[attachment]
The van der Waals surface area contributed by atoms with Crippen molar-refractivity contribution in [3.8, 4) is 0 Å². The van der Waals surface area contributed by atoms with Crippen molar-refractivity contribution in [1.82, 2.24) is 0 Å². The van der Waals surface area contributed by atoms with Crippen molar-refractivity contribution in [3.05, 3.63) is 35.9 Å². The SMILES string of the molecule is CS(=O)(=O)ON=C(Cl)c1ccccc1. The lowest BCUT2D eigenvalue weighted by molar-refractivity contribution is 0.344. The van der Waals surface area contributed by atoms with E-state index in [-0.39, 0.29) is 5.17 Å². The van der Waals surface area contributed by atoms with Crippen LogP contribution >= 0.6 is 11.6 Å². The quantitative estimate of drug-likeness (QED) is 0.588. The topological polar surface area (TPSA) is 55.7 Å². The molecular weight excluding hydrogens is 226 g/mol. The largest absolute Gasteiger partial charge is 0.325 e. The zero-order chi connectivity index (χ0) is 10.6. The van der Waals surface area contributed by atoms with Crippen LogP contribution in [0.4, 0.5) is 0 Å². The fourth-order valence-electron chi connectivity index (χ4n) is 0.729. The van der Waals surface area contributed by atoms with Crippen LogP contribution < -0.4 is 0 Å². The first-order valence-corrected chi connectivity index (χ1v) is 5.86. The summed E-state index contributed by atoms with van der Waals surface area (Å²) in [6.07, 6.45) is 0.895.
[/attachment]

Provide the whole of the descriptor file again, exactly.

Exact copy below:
The van der Waals surface area contributed by atoms with Crippen molar-refractivity contribution in [3.8, 4) is 0 Å². The van der Waals surface area contributed by atoms with Crippen molar-refractivity contribution in [1.82, 2.24) is 0 Å². The van der Waals surface area contributed by atoms with Crippen molar-refractivity contribution in [3.05, 3.63) is 35.9 Å². The SMILES string of the molecule is CS(=O)(=O)ON=C(Cl)c1ccccc1. The lowest BCUT2D eigenvalue weighted by molar-refractivity contribution is 0.344. The van der Waals surface area contributed by atoms with E-state index in [-0.39, 0.29) is 5.17 Å². The van der Waals surface area contributed by atoms with Crippen LogP contribution >= 0.6 is 11.6 Å². The quantitative estimate of drug-likeness (QED) is 0.588. The topological polar surface area (TPSA) is 55.7 Å². The molecular weight excluding hydrogens is 226 g/mol. The largest absolute Gasteiger partial charge is 0.325 e. The zero-order chi connectivity index (χ0) is 10.6. The van der Waals surface area contributed by atoms with Crippen LogP contribution in [0.4, 0.5) is 0 Å². The fourth-order valence-electron chi connectivity index (χ4n) is 0.729. The van der Waals surface area contributed by atoms with Crippen LogP contribution < -0.4 is 0 Å². The first-order valence-corrected chi connectivity index (χ1v) is 5.86. The summed E-state index contributed by atoms with van der Waals surface area (Å²) in [6.07, 6.45) is 0.895.